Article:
by TERESA SCHIFFER
Sponsored by Central Florida Health Care
As we age, our bodies change, and so do the needs our bodies have. While this is true for everyone, there are also many differences in the way we age as individuals, depending on such factors as family history, environment, and sex. Some aspects of aging are different for men than they are for women. As June is Men’s Health Month, we spoke with Huey Metts, a nurse practitioner with Central Florida Health Care, about some of the most important things men over the age of 45 should be doing for their health.
“If a man wants to take care of his health, he needs to do three things,” Metts says. Those three things are: watch his diet, get exercise, and take all medication as prescribed by your doctor.
Metts recommends that a man eat breakfast, lunch, and dinner daily, saying, “It doesn’t matter what you eat, as long as you eat nutritiously and don’t overeat.”
Being physically active is just as important as eating right. The key is making sure you get enough exercise.
“Exercise at least three to four times a week for 30 to 40 minutes, and if you’re over 50, you should try to incorporate at least five days. Any kind of training that you do is fantastic.”
When it comes to exercise, choosing an enjoyable activity is key to continuing with it regularly.
“You should walk because it’s low-impact, or you can swim or you can ride a stationary bike,” Metts suggests.
However, it’s important that men consult their primary care physician prior to jumping into an exercise routine.
“Before you start any exercise program, you need to get a checkup – a physical as well as blood work,” he explains. “You want to know if you have high cholesterol, if you are diabetic, and if you have high blood pressure. Then you need to keep track of those tests. If you’re a diabetic, you should be seen at least three to four times a year, depending on if your diabetes is well controlled or not.”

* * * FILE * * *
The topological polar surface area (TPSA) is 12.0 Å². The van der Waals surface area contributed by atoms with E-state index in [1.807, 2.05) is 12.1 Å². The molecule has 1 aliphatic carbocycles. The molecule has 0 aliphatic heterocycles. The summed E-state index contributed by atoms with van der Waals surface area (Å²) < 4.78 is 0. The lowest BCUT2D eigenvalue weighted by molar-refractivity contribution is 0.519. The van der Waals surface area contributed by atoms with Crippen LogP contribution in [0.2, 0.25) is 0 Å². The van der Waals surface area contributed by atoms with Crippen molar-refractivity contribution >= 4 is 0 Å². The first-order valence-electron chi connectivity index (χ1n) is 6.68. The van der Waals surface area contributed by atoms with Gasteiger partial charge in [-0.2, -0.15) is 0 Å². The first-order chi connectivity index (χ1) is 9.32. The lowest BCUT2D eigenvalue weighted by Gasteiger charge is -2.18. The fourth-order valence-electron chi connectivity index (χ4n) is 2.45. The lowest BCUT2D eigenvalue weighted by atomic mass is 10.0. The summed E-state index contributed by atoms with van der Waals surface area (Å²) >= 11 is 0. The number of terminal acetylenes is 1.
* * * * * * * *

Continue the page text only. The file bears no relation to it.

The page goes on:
Exercise is imperative to good health, Metts says, because you want to make sure you keep your blood pressure under 140 over 85.
“Diet and exercise will help you keep that under control. If you’re diabetic, it will help you control your diabetes. It will help you control your cholesterol, and it will definitely help control high blood pressure.”
Establishing yourself as a regular patient with your healthcare provider can help you keep up with the various tests that are advised for men older than 45. If, for example, you have a family history of colon cancer, you should be screened regularly. Ideally, you should begin having colonoscopies performed 10 years prior to the age at which your family members were affected.
If you are overweight, a cardiology workup can help detect issues before they become major problems.
Kicking tobacco is always advised. As Metts explains, “If you smoke, that’s going to increase your blood pressure. It’s going to increase the chance of you losing your feet, because as you smoke it constricts your blood vessels, and that constricts the blood going to your feet. You can go blind. You can kill your kidneys, as well as give yourself a heart attack or stroke.”
Finally, if your physician prescribes a medication to take regularly, Metts urges men to do so exactly as instructed.